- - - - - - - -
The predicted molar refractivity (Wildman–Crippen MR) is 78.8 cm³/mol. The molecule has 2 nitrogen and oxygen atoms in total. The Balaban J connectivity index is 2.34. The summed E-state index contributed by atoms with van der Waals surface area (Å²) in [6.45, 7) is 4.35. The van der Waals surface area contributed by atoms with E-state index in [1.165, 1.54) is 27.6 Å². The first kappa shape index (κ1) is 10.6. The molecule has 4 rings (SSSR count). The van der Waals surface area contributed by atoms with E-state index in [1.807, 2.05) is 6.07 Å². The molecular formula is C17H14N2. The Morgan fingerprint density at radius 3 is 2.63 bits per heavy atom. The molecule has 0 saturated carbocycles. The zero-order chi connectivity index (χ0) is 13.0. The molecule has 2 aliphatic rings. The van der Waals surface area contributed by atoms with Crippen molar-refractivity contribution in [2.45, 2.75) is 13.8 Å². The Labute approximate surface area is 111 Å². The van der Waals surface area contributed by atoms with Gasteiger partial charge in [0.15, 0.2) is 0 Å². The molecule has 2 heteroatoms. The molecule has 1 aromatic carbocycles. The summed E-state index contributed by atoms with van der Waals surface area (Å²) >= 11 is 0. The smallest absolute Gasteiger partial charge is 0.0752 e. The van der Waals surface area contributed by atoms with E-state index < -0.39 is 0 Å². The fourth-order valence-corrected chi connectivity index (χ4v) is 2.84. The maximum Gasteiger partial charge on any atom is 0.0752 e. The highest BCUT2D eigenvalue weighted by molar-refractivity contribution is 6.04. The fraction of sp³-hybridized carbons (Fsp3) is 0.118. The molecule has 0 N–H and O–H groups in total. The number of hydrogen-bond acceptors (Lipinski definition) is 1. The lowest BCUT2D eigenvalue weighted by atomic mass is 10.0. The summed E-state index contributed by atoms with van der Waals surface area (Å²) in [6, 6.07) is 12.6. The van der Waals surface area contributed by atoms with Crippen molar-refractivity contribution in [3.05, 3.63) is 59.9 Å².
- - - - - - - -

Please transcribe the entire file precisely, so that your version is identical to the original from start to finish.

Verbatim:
The predicted molar refractivity (Wildman–Crippen MR) is 78.8 cm³/mol. The molecule has 2 nitrogen and oxygen atoms in total. The Balaban J connectivity index is 2.34. The summed E-state index contributed by atoms with van der Waals surface area (Å²) in [6.45, 7) is 4.35. The van der Waals surface area contributed by atoms with E-state index in [1.165, 1.54) is 27.6 Å². The first kappa shape index (κ1) is 10.6. The molecule has 4 rings (SSSR count). The van der Waals surface area contributed by atoms with E-state index in [1.807, 2.05) is 6.07 Å². The molecular formula is C17H14N2. The Morgan fingerprint density at radius 3 is 2.63 bits per heavy atom. The molecule has 0 saturated carbocycles. The zero-order chi connectivity index (χ0) is 13.0. The molecule has 2 aliphatic rings. The van der Waals surface area contributed by atoms with Crippen molar-refractivity contribution in [2.45, 2.75) is 13.8 Å². The Labute approximate surface area is 111 Å². The van der Waals surface area contributed by atoms with Gasteiger partial charge in [0.15, 0.2) is 0 Å². The molecule has 2 heteroatoms. The molecule has 1 aromatic carbocycles. The summed E-state index contributed by atoms with van der Waals surface area (Å²) >= 11 is 0. The smallest absolute Gasteiger partial charge is 0.0752 e. The van der Waals surface area contributed by atoms with E-state index < -0.39 is 0 Å². The fourth-order valence-corrected chi connectivity index (χ4v) is 2.84. The maximum Gasteiger partial charge on any atom is 0.0752 e. The highest BCUT2D eigenvalue weighted by molar-refractivity contribution is 6.04. The fraction of sp³-hybridized carbons (Fsp3) is 0.118. The molecule has 0 N–H and O–H groups in total. The number of hydrogen-bond acceptors (Lipinski definition) is 1. The lowest BCUT2D eigenvalue weighted by atomic mass is 10.0. The summed E-state index contributed by atoms with van der Waals surface area (Å²) in [6, 6.07) is 12.6. The van der Waals surface area contributed by atoms with Crippen molar-refractivity contribution in [3.05, 3.63) is 59.9 Å².